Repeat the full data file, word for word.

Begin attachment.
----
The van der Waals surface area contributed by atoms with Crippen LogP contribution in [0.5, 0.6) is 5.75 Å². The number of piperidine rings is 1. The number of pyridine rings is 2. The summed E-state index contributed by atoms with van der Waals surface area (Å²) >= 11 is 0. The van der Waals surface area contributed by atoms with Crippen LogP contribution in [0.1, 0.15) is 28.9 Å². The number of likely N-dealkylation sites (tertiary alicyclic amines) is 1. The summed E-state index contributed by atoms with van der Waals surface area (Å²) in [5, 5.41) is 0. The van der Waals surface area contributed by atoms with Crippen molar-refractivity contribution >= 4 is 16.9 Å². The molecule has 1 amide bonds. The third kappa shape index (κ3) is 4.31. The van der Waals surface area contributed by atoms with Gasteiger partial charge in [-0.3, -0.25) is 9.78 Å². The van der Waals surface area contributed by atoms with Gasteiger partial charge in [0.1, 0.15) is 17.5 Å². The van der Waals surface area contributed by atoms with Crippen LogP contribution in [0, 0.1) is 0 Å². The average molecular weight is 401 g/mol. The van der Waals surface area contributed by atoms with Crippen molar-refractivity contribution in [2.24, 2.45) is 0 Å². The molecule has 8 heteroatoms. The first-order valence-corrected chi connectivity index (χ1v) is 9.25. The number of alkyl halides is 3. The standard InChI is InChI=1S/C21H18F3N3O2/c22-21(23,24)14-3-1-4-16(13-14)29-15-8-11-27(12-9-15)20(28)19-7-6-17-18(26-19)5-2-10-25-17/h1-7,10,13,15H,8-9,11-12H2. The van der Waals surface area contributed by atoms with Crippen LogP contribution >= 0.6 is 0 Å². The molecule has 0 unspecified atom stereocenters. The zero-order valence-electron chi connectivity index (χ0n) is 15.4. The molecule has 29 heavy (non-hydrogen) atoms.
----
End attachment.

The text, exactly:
The van der Waals surface area contributed by atoms with Crippen LogP contribution in [0.5, 0.6) is 5.75 Å². The number of piperidine rings is 1. The number of pyridine rings is 2. The summed E-state index contributed by atoms with van der Waals surface area (Å²) >= 11 is 0. The van der Waals surface area contributed by atoms with Crippen LogP contribution in [0.1, 0.15) is 28.9 Å². The number of likely N-dealkylation sites (tertiary alicyclic amines) is 1. The summed E-state index contributed by atoms with van der Waals surface area (Å²) in [5, 5.41) is 0. The van der Waals surface area contributed by atoms with Crippen molar-refractivity contribution >= 4 is 16.9 Å². The molecule has 1 amide bonds. The third kappa shape index (κ3) is 4.31. The van der Waals surface area contributed by atoms with Gasteiger partial charge in [-0.3, -0.25) is 9.78 Å². The van der Waals surface area contributed by atoms with Gasteiger partial charge in [0.1, 0.15) is 17.5 Å². The van der Waals surface area contributed by atoms with Crippen LogP contribution in [0, 0.1) is 0 Å². The average molecular weight is 401 g/mol. The van der Waals surface area contributed by atoms with Crippen molar-refractivity contribution in [2.24, 2.45) is 0 Å². The molecule has 8 heteroatoms. The first-order valence-corrected chi connectivity index (χ1v) is 9.25. The number of alkyl halides is 3. The standard InChI is InChI=1S/C21H18F3N3O2/c22-21(23,24)14-3-1-4-16(13-14)29-15-8-11-27(12-9-15)20(28)19-7-6-17-18(26-19)5-2-10-25-17/h1-7,10,13,15H,8-9,11-12H2. The van der Waals surface area contributed by atoms with Crippen LogP contribution >= 0.6 is 0 Å². The molecule has 0 unspecified atom stereocenters. The zero-order valence-electron chi connectivity index (χ0n) is 15.4. The molecule has 29 heavy (non-hydrogen) atoms.